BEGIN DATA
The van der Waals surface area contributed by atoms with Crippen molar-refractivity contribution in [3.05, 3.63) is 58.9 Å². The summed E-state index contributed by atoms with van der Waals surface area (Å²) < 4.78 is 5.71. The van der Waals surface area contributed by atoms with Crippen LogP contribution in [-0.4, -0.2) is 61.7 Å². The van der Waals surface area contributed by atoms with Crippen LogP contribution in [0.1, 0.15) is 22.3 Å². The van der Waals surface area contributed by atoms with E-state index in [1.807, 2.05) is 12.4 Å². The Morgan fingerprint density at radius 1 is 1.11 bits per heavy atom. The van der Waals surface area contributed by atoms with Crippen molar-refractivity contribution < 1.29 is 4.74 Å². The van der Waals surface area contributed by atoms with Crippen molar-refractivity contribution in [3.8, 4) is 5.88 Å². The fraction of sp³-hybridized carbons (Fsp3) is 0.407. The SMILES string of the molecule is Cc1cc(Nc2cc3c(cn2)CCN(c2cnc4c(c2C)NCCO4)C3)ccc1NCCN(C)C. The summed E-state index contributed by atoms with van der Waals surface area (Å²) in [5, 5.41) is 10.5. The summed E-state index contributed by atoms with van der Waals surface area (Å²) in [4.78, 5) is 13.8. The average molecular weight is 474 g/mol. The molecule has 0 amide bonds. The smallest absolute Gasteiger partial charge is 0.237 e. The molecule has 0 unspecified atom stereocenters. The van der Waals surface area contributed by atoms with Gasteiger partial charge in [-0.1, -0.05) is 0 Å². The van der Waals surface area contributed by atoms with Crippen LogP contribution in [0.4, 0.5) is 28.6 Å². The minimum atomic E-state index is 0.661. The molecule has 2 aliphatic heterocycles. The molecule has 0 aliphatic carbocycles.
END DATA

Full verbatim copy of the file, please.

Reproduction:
The van der Waals surface area contributed by atoms with Crippen molar-refractivity contribution in [3.05, 3.63) is 58.9 Å². The summed E-state index contributed by atoms with van der Waals surface area (Å²) < 4.78 is 5.71. The van der Waals surface area contributed by atoms with Crippen LogP contribution in [-0.4, -0.2) is 61.7 Å². The van der Waals surface area contributed by atoms with Crippen LogP contribution in [0.1, 0.15) is 22.3 Å². The van der Waals surface area contributed by atoms with E-state index in [1.807, 2.05) is 12.4 Å². The Morgan fingerprint density at radius 1 is 1.11 bits per heavy atom. The van der Waals surface area contributed by atoms with Crippen molar-refractivity contribution < 1.29 is 4.74 Å². The van der Waals surface area contributed by atoms with Crippen molar-refractivity contribution in [3.8, 4) is 5.88 Å². The fraction of sp³-hybridized carbons (Fsp3) is 0.407. The SMILES string of the molecule is Cc1cc(Nc2cc3c(cn2)CCN(c2cnc4c(c2C)NCCO4)C3)ccc1NCCN(C)C. The summed E-state index contributed by atoms with van der Waals surface area (Å²) in [5, 5.41) is 10.5. The summed E-state index contributed by atoms with van der Waals surface area (Å²) in [4.78, 5) is 13.8. The average molecular weight is 474 g/mol. The molecule has 0 amide bonds. The smallest absolute Gasteiger partial charge is 0.237 e. The molecule has 0 unspecified atom stereocenters. The van der Waals surface area contributed by atoms with Gasteiger partial charge in [-0.1, -0.05) is 0 Å². The van der Waals surface area contributed by atoms with Crippen LogP contribution in [0.4, 0.5) is 28.6 Å². The minimum atomic E-state index is 0.661. The molecule has 2 aliphatic heterocycles. The molecule has 0 aliphatic carbocycles.